Another weekend, another religious worship shooting. Last week, it was suicide bombers killing 290 people celebrating Easter at church or eating breakfast at swank hotels in Sri Lanka; this weekend, it was one dead and three wounded at a San Diego-area synagogue that was observing the last day of Passover.
This latest attack in Poway, Calif., was obviously the major religion story this weekend. Houses of worship have become quite the fashion as killing fields these days and no group: Jews, Christians or Muslims, are immune.
The San Diego Union-Tribune had 13 stories about the shooting, including this haunting piece about the one fatality; a 60-year-old woman who stepped in front of the rabbi and literally took the bullet for him. What was she thinking when she did that? Unfortunately, a paywall would only let me read one piece.
The Los Angeles Times has covered mass shootings before and one of the reporters who covered the 2016 San Bernardino shootings covered this one, too. What both newspapers have in common is they lack a staff religion reporter, which would be of great help here, especially in noting important details like how this group of Jews does not believe in using electronics, such as smart phones, during the Sabbath.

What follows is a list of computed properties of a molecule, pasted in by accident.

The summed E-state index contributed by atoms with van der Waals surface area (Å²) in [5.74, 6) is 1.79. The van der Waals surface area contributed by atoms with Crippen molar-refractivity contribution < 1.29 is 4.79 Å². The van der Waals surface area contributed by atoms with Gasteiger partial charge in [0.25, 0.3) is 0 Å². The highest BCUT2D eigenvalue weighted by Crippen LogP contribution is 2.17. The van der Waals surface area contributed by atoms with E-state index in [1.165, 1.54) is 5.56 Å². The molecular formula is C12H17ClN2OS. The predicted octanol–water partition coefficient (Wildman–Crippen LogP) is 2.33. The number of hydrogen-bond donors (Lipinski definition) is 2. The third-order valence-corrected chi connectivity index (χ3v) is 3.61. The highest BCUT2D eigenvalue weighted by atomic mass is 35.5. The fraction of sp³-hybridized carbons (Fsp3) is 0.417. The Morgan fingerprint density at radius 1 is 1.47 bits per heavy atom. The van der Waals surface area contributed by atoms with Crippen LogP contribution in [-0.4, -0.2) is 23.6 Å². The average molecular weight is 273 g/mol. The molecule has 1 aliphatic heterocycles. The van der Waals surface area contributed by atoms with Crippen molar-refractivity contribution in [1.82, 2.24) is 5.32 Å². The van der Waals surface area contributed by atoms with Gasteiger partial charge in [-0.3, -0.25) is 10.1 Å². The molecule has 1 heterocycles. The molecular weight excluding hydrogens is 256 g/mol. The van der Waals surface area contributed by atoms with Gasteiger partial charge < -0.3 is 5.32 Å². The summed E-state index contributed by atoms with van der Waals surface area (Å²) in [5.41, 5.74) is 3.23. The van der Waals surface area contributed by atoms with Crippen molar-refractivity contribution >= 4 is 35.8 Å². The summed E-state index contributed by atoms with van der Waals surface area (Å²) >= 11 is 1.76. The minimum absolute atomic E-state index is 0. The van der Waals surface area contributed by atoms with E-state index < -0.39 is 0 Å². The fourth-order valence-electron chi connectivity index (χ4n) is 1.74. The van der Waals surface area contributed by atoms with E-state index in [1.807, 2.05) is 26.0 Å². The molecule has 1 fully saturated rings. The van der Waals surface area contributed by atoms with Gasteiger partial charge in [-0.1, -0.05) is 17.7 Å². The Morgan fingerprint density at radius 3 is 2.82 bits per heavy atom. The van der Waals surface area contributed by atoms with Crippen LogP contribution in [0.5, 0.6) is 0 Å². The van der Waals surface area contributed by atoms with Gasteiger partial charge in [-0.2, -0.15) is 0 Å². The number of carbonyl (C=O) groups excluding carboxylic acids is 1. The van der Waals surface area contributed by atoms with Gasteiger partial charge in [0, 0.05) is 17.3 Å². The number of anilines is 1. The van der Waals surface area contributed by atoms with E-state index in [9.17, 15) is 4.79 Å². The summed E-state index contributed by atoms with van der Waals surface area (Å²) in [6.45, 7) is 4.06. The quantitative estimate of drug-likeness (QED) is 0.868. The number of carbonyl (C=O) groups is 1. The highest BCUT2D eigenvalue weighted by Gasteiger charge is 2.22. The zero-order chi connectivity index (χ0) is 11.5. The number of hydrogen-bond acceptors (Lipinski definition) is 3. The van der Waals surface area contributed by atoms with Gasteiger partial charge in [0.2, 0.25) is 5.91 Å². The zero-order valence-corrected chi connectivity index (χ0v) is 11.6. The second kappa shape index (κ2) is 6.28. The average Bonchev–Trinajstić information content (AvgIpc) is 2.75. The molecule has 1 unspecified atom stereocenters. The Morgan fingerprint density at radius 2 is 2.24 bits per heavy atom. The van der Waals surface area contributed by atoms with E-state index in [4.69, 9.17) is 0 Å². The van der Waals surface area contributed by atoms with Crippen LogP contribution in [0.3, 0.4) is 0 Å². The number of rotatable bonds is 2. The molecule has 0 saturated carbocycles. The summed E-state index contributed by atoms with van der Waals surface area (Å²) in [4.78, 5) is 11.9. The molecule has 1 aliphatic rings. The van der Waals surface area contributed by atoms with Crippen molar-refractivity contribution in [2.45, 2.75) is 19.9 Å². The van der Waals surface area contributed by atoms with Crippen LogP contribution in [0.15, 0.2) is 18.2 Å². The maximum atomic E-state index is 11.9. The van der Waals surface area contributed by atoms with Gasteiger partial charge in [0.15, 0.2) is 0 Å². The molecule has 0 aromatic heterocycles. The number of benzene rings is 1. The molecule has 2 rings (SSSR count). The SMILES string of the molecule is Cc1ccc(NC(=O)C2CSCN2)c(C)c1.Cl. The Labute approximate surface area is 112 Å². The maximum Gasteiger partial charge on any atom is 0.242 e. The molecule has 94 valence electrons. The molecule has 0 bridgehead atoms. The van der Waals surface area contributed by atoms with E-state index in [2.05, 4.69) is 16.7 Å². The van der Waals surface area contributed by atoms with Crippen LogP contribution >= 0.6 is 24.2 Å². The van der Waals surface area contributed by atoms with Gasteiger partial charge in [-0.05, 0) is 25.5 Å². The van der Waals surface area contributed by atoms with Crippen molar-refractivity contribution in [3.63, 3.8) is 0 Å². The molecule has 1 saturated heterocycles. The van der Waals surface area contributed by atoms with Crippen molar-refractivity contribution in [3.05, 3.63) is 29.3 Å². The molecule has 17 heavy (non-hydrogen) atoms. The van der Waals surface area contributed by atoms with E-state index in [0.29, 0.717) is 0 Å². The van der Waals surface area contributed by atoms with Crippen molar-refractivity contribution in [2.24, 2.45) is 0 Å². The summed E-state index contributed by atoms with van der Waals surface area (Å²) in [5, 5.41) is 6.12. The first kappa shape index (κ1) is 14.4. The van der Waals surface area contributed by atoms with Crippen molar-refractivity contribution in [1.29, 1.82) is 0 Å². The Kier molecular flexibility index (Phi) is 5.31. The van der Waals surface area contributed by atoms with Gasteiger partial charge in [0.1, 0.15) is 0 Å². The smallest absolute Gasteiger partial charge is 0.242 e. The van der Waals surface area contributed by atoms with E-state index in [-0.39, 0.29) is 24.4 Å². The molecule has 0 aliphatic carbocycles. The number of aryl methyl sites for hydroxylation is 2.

That is why no one caught video of the shootings and why members of the synagogue would not have been spreading details by phone until Sabbath ended that evening.
But the Times made the wise decision to nab Jaweed Kaleem, formerly the senior religion reporter at the Huffington Post who now covers race issues for the Times, to lend his expertise. First, though, was the initial report out Saturday afternoon.
A gunman armed with a semiautomatic rifle walked into a suburban San Diego County synagogue and opened fire on the congregation Saturday, killing one person and injuring three in an attack that authorities believe was motivated by hate.
The gunman entered Chabad of Poway in the 16000 block of Chabad Way about 11:20 a.m. and started firing, authorities said. The 19-year-old suspect, identified as John T. Earnest, of Rancho Penasquitos, was arrested a short time later.
Earnest appears to have written a letter posted on the internet filled with anti-Semitic vitriol. The letter talks about planning for the attack.
“Four weeks ago, I decided I was doing this. Four weeks later, I did it.”
A more complete version, with nine reporters contributing from both the Times and the Union-Tribune, ran Sunday.